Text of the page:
As a soccer parent, you’re no doubt intimately familiar with the time and effort – not to mention money – that’s required for your child to be successful in the sport. From hectic practice and game schedules to supplemental training and recovery regimens, playing the beautiful game can feel more like a full-time job than an extracurricular activity.
After so many sacrifices, it’s natural to want your child to reap the benefits in the form of team selection and playing time – or even a college scholarship. But before you focus on those outcomes, it’s important to create an environment of responsibility, confidence and self-reliance that will lead your child to long-term success on and off the field.
We’ve put together this informal quiz to help you decide whether your soccer parenting skills are on point – or might need some tweaking.
Soccer Parenting Quiz
Read the following statements and respond “true” or “false” as to whether it describes your parenting philosophy. Give yourself 2 points for every “true” answer and 0 points for every “false” answer.
My child deserves to succeed
It’s my responsibility to get my child to practice on time with all the required equipment
I don’t let my child handle difficult situations on his/her own
I want my child to be happy above all else
My spouse and/or I have contacted the coach to discuss our child’s playing time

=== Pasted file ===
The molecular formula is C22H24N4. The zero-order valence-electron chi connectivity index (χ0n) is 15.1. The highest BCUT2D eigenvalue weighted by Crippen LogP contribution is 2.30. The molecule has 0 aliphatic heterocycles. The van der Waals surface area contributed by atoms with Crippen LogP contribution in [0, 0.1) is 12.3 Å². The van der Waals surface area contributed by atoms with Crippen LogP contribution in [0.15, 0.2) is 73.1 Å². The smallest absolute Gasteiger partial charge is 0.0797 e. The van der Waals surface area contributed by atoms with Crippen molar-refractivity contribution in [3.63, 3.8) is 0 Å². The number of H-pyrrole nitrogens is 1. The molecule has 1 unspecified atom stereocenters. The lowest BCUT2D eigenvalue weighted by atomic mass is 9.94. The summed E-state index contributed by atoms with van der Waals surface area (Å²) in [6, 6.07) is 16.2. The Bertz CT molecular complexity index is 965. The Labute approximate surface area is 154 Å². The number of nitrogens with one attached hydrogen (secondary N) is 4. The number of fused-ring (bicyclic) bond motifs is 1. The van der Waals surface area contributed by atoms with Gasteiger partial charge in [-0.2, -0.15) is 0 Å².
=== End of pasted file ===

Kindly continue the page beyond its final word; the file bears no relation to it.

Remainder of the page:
When my child seems stressed, I cut him/her slack on chores or homework to ease the pressure
I get more upset when my child sits on the bench or loses a game than he/she does
I try to help my child avoid failing
It’s important that my child have at least as much success as his/her peers
Your Total Score:
6 or Less
Congratulations! You’re allowing your child to take ownership of his/her soccer career and learn important lessons in discipline, self-confidence and resilience. The most successful elite athletes have all faced adversity and learned how to use stress as a tool to grow and develop. Keep empowering your child to work hard and face life’s difficulties with a positive attitude, and chances are they’ll continue to be successful.
8 or More
While you no doubt have good parenting intentions, a score of more than 8 could be a clue that you’re taking on more than your fair share of the burden for your child’s success. Rather than being helpful, doing too much for your child can actually stifle their ability to be independent and self-motivated. Looking to you for guidance can be ok, but make sure you’re also teaching your child how to solve problems and overcome adversity so they can draw on those skills when faced with inevitable challenges throughout their life.
While there are no easy answers when it comes to parenting, having open conversations with your child can go a long way toward understanding what they’re experiencing. And when it comes to handling the pressures of college recruiting, if you find yourself overwhelmed or uncertain how to handle a specific situation, don’t be afraid to ask for help. There are plenty of helpful resources – from recruitment services to sport psychologists – that specialize in helping families manage the stress of the college recruiting process.
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Chris Bart-Williams is the founder and owner of CBW Soccer Elite. After an extensive career in the English Premier League, Chris now uses his vast soccer knowledge to assist families throughout the college recruiting process and prepare players for the mental and physical challenges of collegiate soccer. You can reach Chris at firstname.lastname@example.org.